Betrayed Bank Assistant Vice President Embezzles $22 Million as Payback

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A misplaced paycheck stub started it all. Gary Foster, a former assistant vice president in Citigroup’s internal treasury finance department, said the stub — left next to an office printer — showed that a subordinate made $10,000 more than him.

“I was shocked,” Foster said during an interview with John Gill, J.D., CFE, ACFE vice president – education, at the Wednesday closing General Session. “I was in love with the company. I felt completely devastated. I’m working like crazy. … I felt betrayed.”

During the next two years, Foster’s resentment against Citibank festered. Finally, he realized that he needed some payback for what he deserved.

He’d been investigating an account of unreconciled, unclaimed money of about $772,000. The bank wanted to get the account to zero. So, Foster obliged, and he wired the money to his personal Chase account. He said Citibank generally didn’t audit anything under $1 million. His department was dealing with billions a day, so he rationalized that Citibank wouldn’t notice his embezzlement. And he was correct.

At first, he experienced some guilt. “I felt like part of me was betraying another part of me. … I've just never done anything like this,” he said. But he said he soon learned to live with the guilt.  

He laid low and didn’t illegally transfer funds for about a year and a half. But then he had a thought. “I realized that I could get all my goals that I wanted,” Foster said. “My favorite thing is traveling the world.”

He realized he could feed his travel hobby and provide for his kids. “Maybe, I should look at this a different way,” he said. “Maybe this is God-sent. … The narcissism ran amok. I started feeling confident.” He began wiring more cash from other accounts to his private account with required second authorizations, which were easy to get because the bank thoroughly trusted him, he said.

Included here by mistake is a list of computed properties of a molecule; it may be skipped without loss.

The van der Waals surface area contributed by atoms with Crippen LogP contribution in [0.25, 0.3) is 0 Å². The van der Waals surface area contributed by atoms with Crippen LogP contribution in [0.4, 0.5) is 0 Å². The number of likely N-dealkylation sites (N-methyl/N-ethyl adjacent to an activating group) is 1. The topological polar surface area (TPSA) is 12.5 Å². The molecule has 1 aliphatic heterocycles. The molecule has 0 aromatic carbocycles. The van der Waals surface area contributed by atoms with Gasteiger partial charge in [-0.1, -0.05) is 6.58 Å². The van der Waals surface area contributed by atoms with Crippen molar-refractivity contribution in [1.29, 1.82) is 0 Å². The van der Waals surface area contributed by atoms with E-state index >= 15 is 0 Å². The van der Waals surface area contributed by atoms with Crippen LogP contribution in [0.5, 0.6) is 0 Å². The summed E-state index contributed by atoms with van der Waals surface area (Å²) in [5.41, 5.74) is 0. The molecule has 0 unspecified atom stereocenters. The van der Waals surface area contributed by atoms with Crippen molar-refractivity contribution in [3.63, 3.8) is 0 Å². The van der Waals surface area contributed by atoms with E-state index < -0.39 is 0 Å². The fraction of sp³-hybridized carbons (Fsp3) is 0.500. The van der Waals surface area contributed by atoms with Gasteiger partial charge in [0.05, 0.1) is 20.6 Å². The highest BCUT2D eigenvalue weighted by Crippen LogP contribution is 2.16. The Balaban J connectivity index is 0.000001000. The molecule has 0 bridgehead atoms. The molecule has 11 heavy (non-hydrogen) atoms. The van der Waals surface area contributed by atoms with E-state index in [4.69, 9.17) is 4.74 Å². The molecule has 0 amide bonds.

For the next six years or so, he quietly stole $22 million. He’d manually manipulate numbers in Excel spreadsheets for amortization and accretion and then move them to a general ledger, he said.

He was able to pull off his embezzlement because he kept the numbers relatively small. And he’d steal in the middle of the month instead of the end when auditors might be more attuned.

Foster said that he was able to fool the external auditors — most of whom were inexperienced. “These young kids who come in to do the legwork … really don't know what they're doing. Maybe it’s their arrogance, or they're pretending they know what's going on,” he said. “I could just play dumb with them because if they think you're stupid then they figure they're running circles around you. … They won't ask that many questions because they don't know what to ask.” Foster emphasizes that external auditing firms need to send in experienced auditors and “not kids that just came out of school.”  

Foster resigned about six months before Citibank discovered his crimes. The firm caught him because he’d violated his embezzlement rules — he wired $3 million at the end of the month. Foster said that if he’d still worked at the bank he might have been able to smooth-talk his way out of his slip-up.

In June of 2011, Foster had buckled his seat belt in a plane that was ready to take off on a flight from Paris to Bangkok when his phone exploded with texts from family and friends — and from an FBI agent. Citibank had discovered his fraud.

Friends encouraged him to disappear to Morocco, but he didn’t want to leave his kids in the U.S. When he landed in Bangkok, he told the FBI he’d surrender at JFK Airport.

In June 29, 2012, after pleading guilty in September of that year for siphoning $22 million from Citibank between 2003 and 2010, he was sentenced to eight years in prison. According to a Reuters article, the government seized cars and property from Foster worth approximately $14 million, which he forfeited pursuant to a plea agreement. (See “Ex-Citigroup VP gets eight years for stealing $22 million,” by Jessica Dye, Reuters, June 29, 2012.) Foster said he served seven years and six months of his sentence, and he was released on probation in October 2019.

“For kids who are coming out from college today: You know you think you are one person, and then you test it, and you realize that there is some darkness in you,” Foster said at the end of the interview. “My advice is just stay true to who you are. Don't make circumstances, don’t make your emotions, don't make anyone change the nature of you because you're a unique person. We all get upset.

“Looking back, I appreciate all my coworkers, and I never had any disdain for the person who was making more than me,” he said.